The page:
Volleyball Injuries: Block Them Before They Get Worse
Volleyball, a favorite workout for both recreational and competitive players, is a relatively safe activity. But, as with all sports, injuries do happen. Here's what you can do if they happen to you.
Serious Injuries Rare
"Serious injuries, like head injuries, are quite rare, and hard collisions are fairly uncommon" in volleyball, according to Mark Schoen, a certified athletic trainer who works with the UCLA men's and women's volleyball teams.
Still, the UCLA players do spend time in the training room nursing injuries. And playing volleyball can lead to injury even if you're not on one of the best collegiate teams in the nation.
According to William Briner, Jr., MD, the medical resource advisory team chairman for USA Volleyball, most volleyball injuries are related to blocking and spiking, both of which involve jumping and landing.
]]>Patellar tendonitis]]>, also known as "jumper's knee," is the most common overuse injury in volleyball. To avoid it, you must strengthen your quadriceps muscles and make sure your hamstrings are flexible.
And "make sure your shoes are in good condition," says Schoen. If you do get patellar tendonitis, you'll feel pain just below your kneecap. You'll probably feel the pain more as you jump than as you land. Treat this pain with rest and use ice and anti-inflammatory medications after playing. If the pain continues, see a sports medicine doctor for evaluation and treatment.
Going up for a block and coming down hard sometimes leads to a ]]>sprained ankle]]>. With treatment and rehabilitation, it may take three to six weeks for you to return to full activity and sometimes as long as 10 weeks for the ankle to reach normal strength.
Work on strengthening the muscles that bring the foot up and turn the foot out before returning to play. Try balancing exercises to increase ankle proprioception (knowing where the joint is in space). A physical therapist or athletic trainer can teach you some balancing exercises. If you're prone to ankle injuries, you might consider wearing a brace. "It won't prevent a sprain, but it can make a sprain less severe," Schoen says.
Shoulder injuries from playing volleyball tend to be overuse injuries, such as tendinopathy, ]]>bursitis]]>, or a small tear of the rotator cuff.
"Injuries to the muscle-tendon units of the rotator cuff are common," says Schoen. He recommends starting with conservative treatment: rest, anti-inflammatory drugs, and ice following activity.
If the pain persists, see a sports medicine doctor. Because shoulder pain can be caused by several different injuries, it's important to determine the cause of your pain and treat it appropriately.
"Doing the wrong exercises to try to fix your injury could make things worse," says Dr. Briner.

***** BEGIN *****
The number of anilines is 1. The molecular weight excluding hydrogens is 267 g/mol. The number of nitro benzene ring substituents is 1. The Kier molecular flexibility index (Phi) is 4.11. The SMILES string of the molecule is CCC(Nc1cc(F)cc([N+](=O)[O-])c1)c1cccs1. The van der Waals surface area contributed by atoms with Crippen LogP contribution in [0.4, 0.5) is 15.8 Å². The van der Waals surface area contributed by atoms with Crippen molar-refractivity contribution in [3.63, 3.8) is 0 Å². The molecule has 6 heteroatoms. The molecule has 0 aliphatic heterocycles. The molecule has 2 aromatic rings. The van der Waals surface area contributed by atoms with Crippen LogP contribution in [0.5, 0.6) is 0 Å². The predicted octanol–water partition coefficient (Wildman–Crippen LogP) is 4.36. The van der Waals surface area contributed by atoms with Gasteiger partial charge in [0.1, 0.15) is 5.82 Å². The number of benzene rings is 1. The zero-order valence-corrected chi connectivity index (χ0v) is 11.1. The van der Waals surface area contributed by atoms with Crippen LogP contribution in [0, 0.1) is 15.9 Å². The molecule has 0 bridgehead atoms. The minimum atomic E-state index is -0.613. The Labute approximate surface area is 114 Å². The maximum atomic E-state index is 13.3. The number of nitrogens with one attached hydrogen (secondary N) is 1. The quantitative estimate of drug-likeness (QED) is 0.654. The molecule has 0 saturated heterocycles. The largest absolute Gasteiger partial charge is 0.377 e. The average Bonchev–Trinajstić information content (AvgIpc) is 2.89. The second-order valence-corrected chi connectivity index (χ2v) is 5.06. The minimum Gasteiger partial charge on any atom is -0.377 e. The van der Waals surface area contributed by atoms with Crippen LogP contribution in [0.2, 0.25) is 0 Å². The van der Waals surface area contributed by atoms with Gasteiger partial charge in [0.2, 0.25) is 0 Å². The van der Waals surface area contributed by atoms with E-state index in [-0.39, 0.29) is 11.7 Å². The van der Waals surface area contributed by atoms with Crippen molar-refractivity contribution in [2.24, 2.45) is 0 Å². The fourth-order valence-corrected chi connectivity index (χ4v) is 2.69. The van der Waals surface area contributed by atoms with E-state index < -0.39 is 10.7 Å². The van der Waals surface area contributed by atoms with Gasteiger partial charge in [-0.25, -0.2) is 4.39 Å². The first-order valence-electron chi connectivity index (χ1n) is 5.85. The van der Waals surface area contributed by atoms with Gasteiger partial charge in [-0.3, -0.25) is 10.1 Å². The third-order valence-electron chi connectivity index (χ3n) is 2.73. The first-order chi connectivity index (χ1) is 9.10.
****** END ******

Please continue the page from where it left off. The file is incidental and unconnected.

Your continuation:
"Most finger sprains and closed fractures can be managed by splinting or taping," says Dr. Briner. See a doctor if you think you may have a fracture or dislocation.
All in the Technique
With overuse injuries, "There is some flaw in the biomechanics of your playing," says Dr. Briner. It's important to address your form and technique problems before stepping back on the court.
Get in Shape
To avoid injuries, players should have a good baseline level of conditioning before playing. "Especially for a sport that's so anaerobic and power-based, you need to get your muscles fit," says Dr. Briner. Concentrate on strengthening thigh muscles and doing rotator cuff strengthening. Work on flexibility, too especially in the hamstring area.
Each time you play, warm up before going full speed. Start with light jogging and jumping, and do some sport-specific exercises such as gentle serving and setting.
Hit the Beach
When summer arrives and you have the option to play on the sand instead of on a hard gym floor, take it outside.
"Knee and ankle injuries are much less likely on the sand because it's softer," says Dr. Briner. Your foot is not anchored and there is less stress that can be transferred to other joints. But because vigorous jump serves are more common on the sand, shoulder injuries are actually more common in beach volleyball than indoor volleyball. Make sure you warm up your serve well before firing away.
American College of Sports Medicine
Federation Internationale de Volleyball
American College of Sports Medicine website. Available at: http://www.acsm.org .
Briner W, Benjamin H. Volleyball injuries: managing acute and overuse disorders. The Physician and Sportsmedicine . 1999;27(3).
Federation Internationale de Volleyball website. Available at: http://www.fivb.ch/ .
USA Volleyball website. Available at: http://www.usavolleyball.org .
Last reviewed May 2009 by ]]>Robert E. Leach, MD]]>
Please be aware that this information is provided to supplement the care provided by your physician. It is neither intended nor implied to be a substitute for professional medical advice. CALL YOUR HEALTHCARE PROVIDER IMMEDIATELY IF YOU THINK YOU MAY HAVE A MEDICAL EMERGENCY. Always seek the advice of your physician or other qualified health provider prior to starting any new treatment or with any questions you may have regarding a medical condition.
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